At a time when scholars believed that no colloquial tongue could ever replace Latin as a gentleman’s language, Jordan worked to make Italian the beautiful tongue that it is today. That’s not the reason he was beatified by the Church but it’s interesting and sometimes overlooked.
Jordan attended the University of Paris where he first encountered the Dominican friars in 1276. Four years later, probably after obtaining his degrees, he returned to Italy and took the habit. He began a long teaching career there as soon as he was qualified to do so.
Because of the excellence of his preaching in Florence, Jordan was appointed first lector there in 1305. He seems to have been fascinated with the whole question of preaching as an apostolic tool, and to have been one of the first to make a scientific study of it. He pointed out that the Greek church was “invaded by a multitude of errors,” because the Greeks had no preachers; he could never say enough in praise of Saint Dominic’s farsightedness in establishing an order specifically for preaching.
Jordan studied methods of making sermons more effective, both by using examples that would reach the people, and by the use of the vernacular. This latter was a much-disputed subject in his day (they had Dan Amon’s then, too); Jordan was considered a daring innovator. Because it was controversial, he strove to make Italian a beautiful instrument on which he could play the melodies of the Lord.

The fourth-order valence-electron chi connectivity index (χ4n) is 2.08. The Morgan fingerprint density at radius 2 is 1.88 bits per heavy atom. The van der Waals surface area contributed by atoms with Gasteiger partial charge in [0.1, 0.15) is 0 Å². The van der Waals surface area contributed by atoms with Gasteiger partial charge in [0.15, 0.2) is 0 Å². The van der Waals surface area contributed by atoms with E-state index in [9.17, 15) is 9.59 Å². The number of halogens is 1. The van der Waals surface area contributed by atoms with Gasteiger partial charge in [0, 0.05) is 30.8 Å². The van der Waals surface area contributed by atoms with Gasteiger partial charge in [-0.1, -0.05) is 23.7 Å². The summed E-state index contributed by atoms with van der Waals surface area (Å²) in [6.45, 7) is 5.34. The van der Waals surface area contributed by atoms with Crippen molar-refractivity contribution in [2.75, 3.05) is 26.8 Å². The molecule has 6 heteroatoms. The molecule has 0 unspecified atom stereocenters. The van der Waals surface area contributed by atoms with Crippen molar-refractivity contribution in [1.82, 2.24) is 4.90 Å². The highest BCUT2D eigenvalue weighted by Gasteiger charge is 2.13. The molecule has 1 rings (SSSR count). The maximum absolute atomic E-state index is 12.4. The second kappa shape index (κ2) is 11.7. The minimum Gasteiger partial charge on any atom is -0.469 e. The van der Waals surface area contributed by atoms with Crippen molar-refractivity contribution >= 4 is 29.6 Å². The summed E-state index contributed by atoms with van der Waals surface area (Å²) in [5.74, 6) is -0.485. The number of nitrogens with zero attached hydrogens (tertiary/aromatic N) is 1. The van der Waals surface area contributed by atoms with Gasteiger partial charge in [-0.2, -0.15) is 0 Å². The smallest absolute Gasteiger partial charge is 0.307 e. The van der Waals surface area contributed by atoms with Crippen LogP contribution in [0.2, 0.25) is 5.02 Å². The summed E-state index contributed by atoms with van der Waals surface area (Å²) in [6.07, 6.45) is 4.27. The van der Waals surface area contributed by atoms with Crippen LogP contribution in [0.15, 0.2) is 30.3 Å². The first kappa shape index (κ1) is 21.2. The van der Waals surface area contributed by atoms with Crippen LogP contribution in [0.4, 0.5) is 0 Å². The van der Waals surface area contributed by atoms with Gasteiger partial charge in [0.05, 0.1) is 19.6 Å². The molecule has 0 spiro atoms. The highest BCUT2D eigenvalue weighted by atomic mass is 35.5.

Blessed with an extraordinary memory, Jordan is supposed to have known the breviary by heart, as well as the missal, most of the Bible (with its marginal commentary), plus the second part of the Summa. This faculty of memory he used in his sermons, but he was quick to point out to young preachers that learning alone can never make a preacher. By the holiness of his own life he made this plain, and continually preached it to those he was training to preach.
Jordan of Pisa had two great devotions–to Our Blessed Mother and to Saint Dominic. Once he was favored with a vision of Our Lady; she came into the fathers’ refectory and served at table. Jordan, who was the only one who could see her, could barely eat for excitement. He spoke often of her in his sermons, and also of Saint Dominic. He founded a number of confraternities in Pisa, one of which has lasted until now.
Jordan died on his way to Paris to teach at Saint Jacques. His body was returned from Piacenza, where death overtook him, to rest in the church at Pisa (Benedictines, Dorcy).
Born:1255 at Pisa, Italy
Died: August 19, 1311 at Piacenza of natural causes while on his way to teach in Paris; relics venerated at the church of Saint Catalina at Pisa, Italy
Beatified: August 23, 1833 (cultus confirmed) by Pope Gregory XVI; 1838 (beatification)